P. 1
Federal Managers Association NSPS Letter 051710e1

Federal Managers Association NSPS Letter 051710e1

|Views: 45|Likes:
Published by govcentral

More info:

Categories:Types, Letters
Published by: govcentral on May 28, 2010
Copyright:Attribution Non-commercial


Read on Scribd mobile: iPhone, iPad and Android.
download as PDF, TXT or read online from Scribd
See more
See less






A vA 2231+-2818 TEL: (/03) 683-8/00 FAX: (/03) 683-8/0/
E-NA!L: info@fedmanagers.org WEB: www.fedmanagers.org

May 14, 2010

Chairman Ike Skelton Ranking Member Howard McKeon
House Armed Services Committee House Armed Services Committee
2120 Rayburn House Office Building 2340 Rayburn House Office Building
Washington, D.C. 20515 Washington, D.C. 20515

Dear Chairman Skelton and Ranking Member McKeon:

On behalf of managers and supervisors at the Department of Defense (DOD), I am writing to
express my concerns regarding the ongoing transition from the National Security Personnel
System (NSPS) to the General Schedule (GS) system. The chief concern I would like to address is
the pay cap many federal employees will encounter as a result of transition policies supported by
DOD officials.

As established under the Fiscal Year 2010 National Defense Authorization Act (P.L. 111-84),
DOD civil servants currently enrolled in NSPS will leave the system by January 1, 2012. Most
DOD employees will transfer back into the GS system, and while the law explicitly states no
employee shall lose or see a decrease in pay as they transition, I am concerned that this language
will allow DOD officials to freeze future pay of top performers due to current GS rules on pay

Given that the average pay raise under NSPS has far exceeded GS raises, in terms of salary, many
employees are now a GS level above where they were when they entered NSPS. If these
employees return to the same GS grade they occupied prior to the conversion into NSPS, it is
likely their salary will exceed the step 10 level. Under GS pay retention rules, these high
performers would receive only half of the annual pay raise until the GS system “catches up” with

We are increasingly concerned with the rush of DOD officials to transition employees out of NSPS
without taking a close look at the number of employees likely to be subject to pay retention rules.
Based on FMA’s initial survey of its members, an average of 20 – 25 percent of NSPS employees
will be facing pay retention. If this is indicative of NSPS as a whole, roughly 40,000 or more
employees could be facing a decrease in future pay. Many of these dedicated employees have
crunched the numbers and determined that the General Schedule will not “catch up” with them by
the time they retire over the next decade. This is unacceptable.

Employees who continuously displayed above average performance under NSPS would be
affected greatest, which sends the message that performance is not recognized in the federal
workplace. Pay retention does not only affect the current pay received by these employees but
could also negatively impact their high-3 average salary, which is used to calculate retirement
benefits. No employee should lose current, future or retirement pay as a result of a pay cap when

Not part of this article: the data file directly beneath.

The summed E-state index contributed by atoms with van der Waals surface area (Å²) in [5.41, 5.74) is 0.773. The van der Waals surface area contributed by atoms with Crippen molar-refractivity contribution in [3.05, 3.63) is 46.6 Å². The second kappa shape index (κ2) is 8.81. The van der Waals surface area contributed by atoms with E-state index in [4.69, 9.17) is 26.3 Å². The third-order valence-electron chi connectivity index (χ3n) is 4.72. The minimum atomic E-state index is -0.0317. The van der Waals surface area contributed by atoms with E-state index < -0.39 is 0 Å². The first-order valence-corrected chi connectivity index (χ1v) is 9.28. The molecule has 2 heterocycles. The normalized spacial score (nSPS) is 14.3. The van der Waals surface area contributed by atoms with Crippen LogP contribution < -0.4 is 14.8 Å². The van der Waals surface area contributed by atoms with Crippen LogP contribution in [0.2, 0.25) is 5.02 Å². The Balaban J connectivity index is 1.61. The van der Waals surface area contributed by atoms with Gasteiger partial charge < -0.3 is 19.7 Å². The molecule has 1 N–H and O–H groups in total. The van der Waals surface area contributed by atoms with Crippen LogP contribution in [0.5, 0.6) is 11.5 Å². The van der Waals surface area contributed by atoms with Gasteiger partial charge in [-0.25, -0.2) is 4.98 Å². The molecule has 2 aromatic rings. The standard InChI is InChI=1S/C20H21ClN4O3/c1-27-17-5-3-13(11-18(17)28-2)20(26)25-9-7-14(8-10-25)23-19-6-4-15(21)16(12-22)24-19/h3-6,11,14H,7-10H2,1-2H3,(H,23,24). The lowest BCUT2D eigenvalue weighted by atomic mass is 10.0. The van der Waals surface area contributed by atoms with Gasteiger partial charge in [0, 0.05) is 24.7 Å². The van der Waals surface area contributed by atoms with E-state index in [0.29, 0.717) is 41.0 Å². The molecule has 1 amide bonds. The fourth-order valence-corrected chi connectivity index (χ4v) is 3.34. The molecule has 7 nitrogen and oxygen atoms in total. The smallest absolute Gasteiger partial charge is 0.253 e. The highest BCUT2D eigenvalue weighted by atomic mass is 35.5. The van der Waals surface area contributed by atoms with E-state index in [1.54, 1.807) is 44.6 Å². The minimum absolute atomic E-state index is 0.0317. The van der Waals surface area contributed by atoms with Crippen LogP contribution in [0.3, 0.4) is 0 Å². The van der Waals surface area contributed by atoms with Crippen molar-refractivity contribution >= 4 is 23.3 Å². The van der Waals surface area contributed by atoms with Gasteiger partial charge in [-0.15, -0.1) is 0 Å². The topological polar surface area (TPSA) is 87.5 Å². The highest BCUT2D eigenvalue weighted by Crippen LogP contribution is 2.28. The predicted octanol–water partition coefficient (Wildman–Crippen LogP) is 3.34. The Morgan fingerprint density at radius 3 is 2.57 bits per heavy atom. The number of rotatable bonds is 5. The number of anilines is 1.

converting back to the General Schedule.

16+1 PR!NCE STREET ALEXANDR!A vA 2231+-2818 TEL: (/03) 683-8/00 FAX: (/03) 683-8/0/
E-NA!L: info@fedmanagers.org WEB: www.fedmanagers.org
A provision exists in Chapter 51 of title 5 of United States Code which would allow DOD to
circumvent pay retention rules under certain circumstances. An Office of Personal Management
guidance on the issue states:

The duties and responsibilities of a position may change over time. For the most
part these changes result from reorganizations, new or revised organizational
responsibilities or missions, and changes in technology. Sometimes, however, the
unique capabilities, experience, or knowledge a particular employee brings to the
job can also have an effect on the work performed and therefore on the
classification of the position.

While it is the position which is classified, the relationship of the employee to the
position can be recognized when the performance of the incumbent broadens the
nature or scope and effect of the work being performed… Such changes affect the
difficulty of work or the responsibility and authority given the employee and can
be recognized in the position classification decision.

Job changes resulting from the individual impact of an employee should be recorded to
distinguish the position from descriptions of other positions.

When significant changes in work occur for any of the kinds of reasons mentioned
above, the classification of the position (title, series, and grade) should be reviewed and
revised as needed. When a position which has been affected by the impact of an
individual is vacated, it should normally revert to its original classification.

You can find more information on this stipulation at: http://www.opm.gov/fedclass/gsintro.pdf.

As members of the Federal Managers Association prepare to transition out of NSPS, I respectfully
request that you take action to ensure high-performing DOD civil servants receive the
compensation they have rightfully earned before they are forced to endure the effects of this unjust
policy. If you have any questions or concerns, please contact Jessica Klement, FMA’s Government
Affairs Director, at (703) 683-8700. Thank you for your time and consideration of this important
issue, and I look forward to hearing from you.


Patricia J. Niehaus
National President

Cc: Members of the House Armed Services Committee

You're Reading a Free Preview

/*********** DO NOT ALTER ANYTHING BELOW THIS LINE ! ************/ var s_code=s.t();if(s_code)document.write(s_code)//-->